Trump flaunts 'secret' migration deal already revealed by Mexico

Daniel Fowler
June 12, 2019

Trump said on Friday Mexico's government had reached a deal with the United States to avert a tariff war by pledging to take "strong measures" to contain the migration of mostly Central Americans crossing the southern USA border. The deal at least makes it possible, though, for us to prevent Central American family units from automatically gaining entry into the country, and thus it significantly reduces the incentive for a future flow of migrants.

President Donald Trump waved a folded sheet of paper at the White House on Tuesday, saying it was his secret agreement with Mexico - although he declined to reveal any details.

He also warned Mexico he would put his threat of tariffs into place if they did not decrease the number of illegal immigrants crossing the border.

But on Monday, Mexican Foreign Secretary Marcelo Ebrard held up a paper and pointed to the previously announced details, including Mexico's deployment of 6,000 troops to its border with Guatemala to thwart the surge of Central American migrants heading to the United States.

Instead, Trump has to look to Mexico, and given the blunderbuss weapon he was wielding, the deal that was announced over the weekend is welcome, and better than could reasonably have been expected.

Mexico said Monday it will discuss a "safe third country" agreement with the United States - in which migrants entering Mexican territory must apply for asylum there rather than the USA - if the flow of undocumented immigrants continues.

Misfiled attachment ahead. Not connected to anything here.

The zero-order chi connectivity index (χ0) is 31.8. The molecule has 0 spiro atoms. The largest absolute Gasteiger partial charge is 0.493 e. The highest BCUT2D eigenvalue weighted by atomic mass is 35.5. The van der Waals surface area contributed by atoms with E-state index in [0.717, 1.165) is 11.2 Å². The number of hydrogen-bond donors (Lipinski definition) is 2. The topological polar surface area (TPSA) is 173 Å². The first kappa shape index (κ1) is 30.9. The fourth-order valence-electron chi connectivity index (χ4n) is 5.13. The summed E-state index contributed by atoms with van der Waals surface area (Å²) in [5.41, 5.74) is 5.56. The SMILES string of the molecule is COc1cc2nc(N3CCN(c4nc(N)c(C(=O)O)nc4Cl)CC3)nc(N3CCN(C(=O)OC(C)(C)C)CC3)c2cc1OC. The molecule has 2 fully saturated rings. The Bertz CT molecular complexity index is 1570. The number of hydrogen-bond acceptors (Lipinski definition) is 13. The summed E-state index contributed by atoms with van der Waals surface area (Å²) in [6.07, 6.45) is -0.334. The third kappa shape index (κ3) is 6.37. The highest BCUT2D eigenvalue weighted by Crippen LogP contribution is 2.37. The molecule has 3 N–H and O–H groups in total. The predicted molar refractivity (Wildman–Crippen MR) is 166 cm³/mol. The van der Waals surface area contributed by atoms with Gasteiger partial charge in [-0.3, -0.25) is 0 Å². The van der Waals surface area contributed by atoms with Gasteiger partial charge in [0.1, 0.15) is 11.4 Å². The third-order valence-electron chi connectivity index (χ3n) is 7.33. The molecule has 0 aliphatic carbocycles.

"We do not anticipate a problem with the vote", he added, "but, if for any reason the approval is not forthcoming, Tariffs will be reinstated!"

'I don't want to say and you can just figure it out yourselves.

Ebrard told a news conference on Monday that Trump was referring to possible further measures to pressure countries other than the U.S. to share the burden.

He said that the countries would evaluate the situation in 45 days, "and if we do not achieve the results, we would have to participate in discussions for an agreement that includes the return of asylum seekers under a regional perspective".

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"It is a regional system", he added.

'Two weeks ago, I'll tell you what we had.

Asylum seekers from El Salvador and Honduras first pass through Guatemala when fleeing their homes, while Cubans and Haitians often fly first to Panama before heading to the USA through Mexico.

If this plan fails, the foreign minister said, Mexico will be designated a "safe third country", meaning that asylum seekers crossing through Mexican territory will need to apply for refuge there, rather than in the US. That demand was put on the table again by USA negotiators last week, but was not accepted by Mexico.

"Mexico is doing a great job at the border, really helping us", he said Tuesday.

Meanwhile on Monday, the Trump administration that Kenneth Cuccinelli would serve as the new acting director of US Citizenship and Immigration Services (USCIS). Okay? If they bring the numbers way down, we won't have to, but this is my option, ' he said.

Asked if Mexico had agreed to become a safe third country to house migrants seeking asylum in the United States, Trump said, "I'm not going to say one way or the other".

Ebrard also said there was no agreement between the USA and Mexico to buy more agricultural products under the accord, despite Trump saying over the weekend that Mexico had agreed to buy "large quantities" from United States farmers.

While waving a one-page deal to media at the White House lawns, President Trump knew less that the sources could leak his agreement, or he might intend it.

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